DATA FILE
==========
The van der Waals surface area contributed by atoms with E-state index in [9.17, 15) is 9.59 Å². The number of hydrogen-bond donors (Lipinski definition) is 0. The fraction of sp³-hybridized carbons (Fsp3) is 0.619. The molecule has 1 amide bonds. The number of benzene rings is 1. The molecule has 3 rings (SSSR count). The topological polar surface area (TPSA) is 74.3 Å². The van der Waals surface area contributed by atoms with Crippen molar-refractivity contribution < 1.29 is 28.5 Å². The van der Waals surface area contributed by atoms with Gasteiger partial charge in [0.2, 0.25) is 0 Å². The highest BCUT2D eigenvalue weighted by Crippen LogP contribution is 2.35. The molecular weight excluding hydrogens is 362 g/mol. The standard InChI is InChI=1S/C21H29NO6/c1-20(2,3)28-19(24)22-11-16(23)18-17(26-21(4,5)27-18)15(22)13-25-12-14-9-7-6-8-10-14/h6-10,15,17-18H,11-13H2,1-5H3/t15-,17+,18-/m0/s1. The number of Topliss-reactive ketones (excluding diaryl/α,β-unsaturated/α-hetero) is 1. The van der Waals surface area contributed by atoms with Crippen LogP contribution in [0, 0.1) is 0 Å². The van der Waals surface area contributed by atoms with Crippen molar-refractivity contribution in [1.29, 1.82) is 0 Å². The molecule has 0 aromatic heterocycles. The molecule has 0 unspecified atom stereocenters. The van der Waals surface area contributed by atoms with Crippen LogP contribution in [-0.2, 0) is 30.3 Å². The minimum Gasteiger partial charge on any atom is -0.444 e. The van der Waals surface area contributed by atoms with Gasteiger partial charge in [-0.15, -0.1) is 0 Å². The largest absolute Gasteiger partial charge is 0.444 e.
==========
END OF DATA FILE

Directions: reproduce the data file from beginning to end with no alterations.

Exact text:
The van der Waals surface area contributed by atoms with E-state index in [9.17, 15) is 9.59 Å². The number of hydrogen-bond donors (Lipinski definition) is 0. The fraction of sp³-hybridized carbons (Fsp3) is 0.619. The molecule has 1 amide bonds. The number of benzene rings is 1. The molecule has 3 rings (SSSR count). The topological polar surface area (TPSA) is 74.3 Å². The van der Waals surface area contributed by atoms with Crippen molar-refractivity contribution < 1.29 is 28.5 Å². The van der Waals surface area contributed by atoms with Gasteiger partial charge in [0.2, 0.25) is 0 Å². The highest BCUT2D eigenvalue weighted by Crippen LogP contribution is 2.35. The molecular weight excluding hydrogens is 362 g/mol. The standard InChI is InChI=1S/C21H29NO6/c1-20(2,3)28-19(24)22-11-16(23)18-17(26-21(4,5)27-18)15(22)13-25-12-14-9-7-6-8-10-14/h6-10,15,17-18H,11-13H2,1-5H3/t15-,17+,18-/m0/s1. The number of Topliss-reactive ketones (excluding diaryl/α,β-unsaturated/α-hetero) is 1. The van der Waals surface area contributed by atoms with Crippen LogP contribution in [0, 0.1) is 0 Å². The van der Waals surface area contributed by atoms with Crippen molar-refractivity contribution in [1.29, 1.82) is 0 Å². The molecule has 0 aromatic heterocycles. The molecule has 0 unspecified atom stereocenters. The van der Waals surface area contributed by atoms with Crippen LogP contribution in [-0.2, 0) is 30.3 Å². The minimum Gasteiger partial charge on any atom is -0.444 e. The van der Waals surface area contributed by atoms with Gasteiger partial charge in [-0.15, -0.1) is 0 Å². The largest absolute Gasteiger partial charge is 0.444 e.